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Quartetto Italiano

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Biography

The Quartetto Italiano is regarded as one of the finest string quartets of the twentieth century. The group generally focused on quartet-only repertory, avoiding performance with guest artists of quintets and other larger compositions. The ensemble's repertory was broad and included the entire quartet outputs of Mozart, Beethoven, Brahms, Schumann, and Webern, and selected works of Galuppi, Vivaldi, Prokofiev, Stravinsky, Bartók, Shostakovich, Villa-Lobos, Schoenberg, and many others. Members of the Quartetto Italiano first met and performed as an ensemble in Siena, Italy, in 1942. But they did not officially bond until after the end of World War II, in summer 1945. The musicians, all still in their early twenties, adopted the name Nuovo Quartetto Italiano and debuted at Carpi, Italy, in November that year. (The Nuovo tag was dropped in 1951.) The personnel of the group were: Paolo Borciani (first violin), Elisa Pegreffi (second violin), Lionello Forzanti (viola), and Franco Rossi (cello). 1946 was a pivotal year for the group: it won competitions at the Accademia Nazionale di Santa Cecilia and at the Accademia Filarmonica Romana and made a successful recording debut with the Debussy Quartet. They began touring Europe in 1947, but now with a new violist, Piero Farulli. By the early 1950s the Quartetto Italiano had achieved a measure of international celebrity, though its repertory had not expanded significantly beyond French and Italian music, and their tone and approach were thought to lack depth. In 1952 Borciani and Pegreffi married. Around this time the four players had begun to evolve a more complex style, said to have resulted largely from mentoring by conductor Wilhelm Furtwängler. By the 1960s the ensemble had developed a world-class reputation. Between 1967 and 1975 they recorded all the Beethoven string quartets for Philips, regarded by many as the finest of available cycles of the 15 masterworks. Numerous other works were recorded as well during this period for the same label, including the Prokofiev Second Quartet, and the Ravel and Debussy (which they recorded three times). With their many successful tours at home and abroad (11 of North America by 1980) and their spate of acclaimed recordings, the group had probably reached its zenith by the mid-'70s. In 1977 Farulli became ill and was temporarily replaced by Dino Asciolla. Misunderstandings following Farulli's recovery led to the ultimate breakup of the group in 1980.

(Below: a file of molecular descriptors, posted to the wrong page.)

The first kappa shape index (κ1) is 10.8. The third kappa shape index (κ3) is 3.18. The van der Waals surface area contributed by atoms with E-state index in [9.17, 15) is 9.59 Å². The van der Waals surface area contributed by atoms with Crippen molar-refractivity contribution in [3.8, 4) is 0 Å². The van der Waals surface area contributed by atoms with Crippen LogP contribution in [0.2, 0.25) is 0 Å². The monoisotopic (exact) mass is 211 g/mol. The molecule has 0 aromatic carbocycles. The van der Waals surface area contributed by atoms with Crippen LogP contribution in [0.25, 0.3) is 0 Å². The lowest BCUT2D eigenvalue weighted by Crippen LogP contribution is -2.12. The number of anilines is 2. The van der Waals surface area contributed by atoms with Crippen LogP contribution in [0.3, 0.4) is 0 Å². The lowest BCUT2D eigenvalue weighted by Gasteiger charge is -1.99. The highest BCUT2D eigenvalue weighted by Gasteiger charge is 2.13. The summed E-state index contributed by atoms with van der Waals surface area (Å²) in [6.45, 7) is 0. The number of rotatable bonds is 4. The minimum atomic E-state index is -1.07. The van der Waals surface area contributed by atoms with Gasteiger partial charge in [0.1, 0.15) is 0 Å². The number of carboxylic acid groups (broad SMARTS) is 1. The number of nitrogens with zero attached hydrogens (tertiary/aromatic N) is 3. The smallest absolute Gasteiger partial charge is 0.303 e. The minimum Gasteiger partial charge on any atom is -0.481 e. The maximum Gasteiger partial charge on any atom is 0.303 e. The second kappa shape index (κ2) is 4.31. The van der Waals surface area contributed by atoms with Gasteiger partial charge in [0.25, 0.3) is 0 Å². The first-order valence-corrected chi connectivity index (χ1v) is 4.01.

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Top Tracks

  1.   Track
    Popularity
  2.   Ravel: String Quartet In F Major, M.35 - 1. Allegro moderato. Très doux
  3.   Ravel: String Quartet In F Major, M.35 - 2. Assez vif. Très rythmé
  4.   Ravel: String Quartet In F Major, M.35 - 3. Très lent
  5.   String Quartet No.11 in E flat, K.171~3. Andante
  6.   Mozart: String Quartet No.22 in B flat, K.589 "Prussian No.2" - 2. Larghetto
  7.   Mozart: String Quartet No.13 in D minor, K.173 - 2. Andantino grazioso
  8.   String Quartet No.12 in B flat, K.172~2. Adagio
  9.   String Quartet No.8 in F, K.168~2. Andante
  10.   Mozart: String Quartet No.1 in G, K.80 - 1. Adagio
  11.   Mozart: String Quartet No.7 in E flat, K.160 - 2. Un poco adagio
  12.   String Quartet No.2 in D, K.155~1. Allegro
  13.   String Quartet No.7 in E flat, K.160~3. Presto
  14.   Mozart: String Quartet No.17 in B flat, K.458 "The Hunt" - 2. Moderato
  15.   String Quartet No.16 in E flat, K.428~3. Allegretto
  16.   Mozart: String Quartet No.14 in G, K.387 - 4. Molto allegro
  17.   Mozart: String Quartet No.9 in A, K.169 - 1. Molto allegro
  18.   String Quartet No.5 in F, K.158~3. Tempo di Menuetto
  19.   Mozart: String Quartet No.3 in G, K.156 - 1. Presto
  20.   Mozart: String Quartet No.2 in D, K.155 - 3. Molto allegro
  21.   String Quartet No.8 in F, K.168~3. Menuetto
  22.   String Quartet No.10 in C, K.170~2. Menuetto
  23.   String Quartet No.6 in B flat, K.159~1. Andante
  24.   Mozart: String Quartet No.1 in G, K.80 - 4. Rondo
  25.   String Quartet No.6 in B flat, K.159~2. Allegro
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